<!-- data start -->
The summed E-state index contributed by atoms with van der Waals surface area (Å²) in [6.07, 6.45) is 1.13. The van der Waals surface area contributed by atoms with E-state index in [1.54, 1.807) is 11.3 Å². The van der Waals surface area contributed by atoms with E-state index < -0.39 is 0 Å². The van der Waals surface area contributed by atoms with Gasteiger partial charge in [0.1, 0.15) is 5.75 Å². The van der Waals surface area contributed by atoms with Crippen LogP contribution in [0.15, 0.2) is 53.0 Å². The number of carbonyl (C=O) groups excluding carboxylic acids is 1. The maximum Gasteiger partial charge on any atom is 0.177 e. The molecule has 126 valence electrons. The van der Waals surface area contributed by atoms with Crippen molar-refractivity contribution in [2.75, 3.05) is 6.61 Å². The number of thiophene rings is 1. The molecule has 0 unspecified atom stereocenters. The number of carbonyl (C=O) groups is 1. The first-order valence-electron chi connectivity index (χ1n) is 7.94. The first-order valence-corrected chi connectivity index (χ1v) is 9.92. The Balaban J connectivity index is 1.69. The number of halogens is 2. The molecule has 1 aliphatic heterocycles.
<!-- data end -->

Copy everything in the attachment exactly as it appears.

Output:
The summed E-state index contributed by atoms with van der Waals surface area (Å²) in [6.07, 6.45) is 1.13. The van der Waals surface area contributed by atoms with E-state index in [1.54, 1.807) is 11.3 Å². The van der Waals surface area contributed by atoms with E-state index < -0.39 is 0 Å². The van der Waals surface area contributed by atoms with Gasteiger partial charge in [0.1, 0.15) is 5.75 Å². The van der Waals surface area contributed by atoms with Crippen LogP contribution in [0.15, 0.2) is 53.0 Å². The number of carbonyl (C=O) groups excluding carboxylic acids is 1. The maximum Gasteiger partial charge on any atom is 0.177 e. The molecule has 126 valence electrons. The van der Waals surface area contributed by atoms with Crippen molar-refractivity contribution in [2.75, 3.05) is 6.61 Å². The number of thiophene rings is 1. The molecule has 0 unspecified atom stereocenters. The number of carbonyl (C=O) groups is 1. The first-order valence-electron chi connectivity index (χ1n) is 7.94. The first-order valence-corrected chi connectivity index (χ1v) is 9.92. The Balaban J connectivity index is 1.69. The number of halogens is 2. The molecule has 1 aliphatic heterocycles.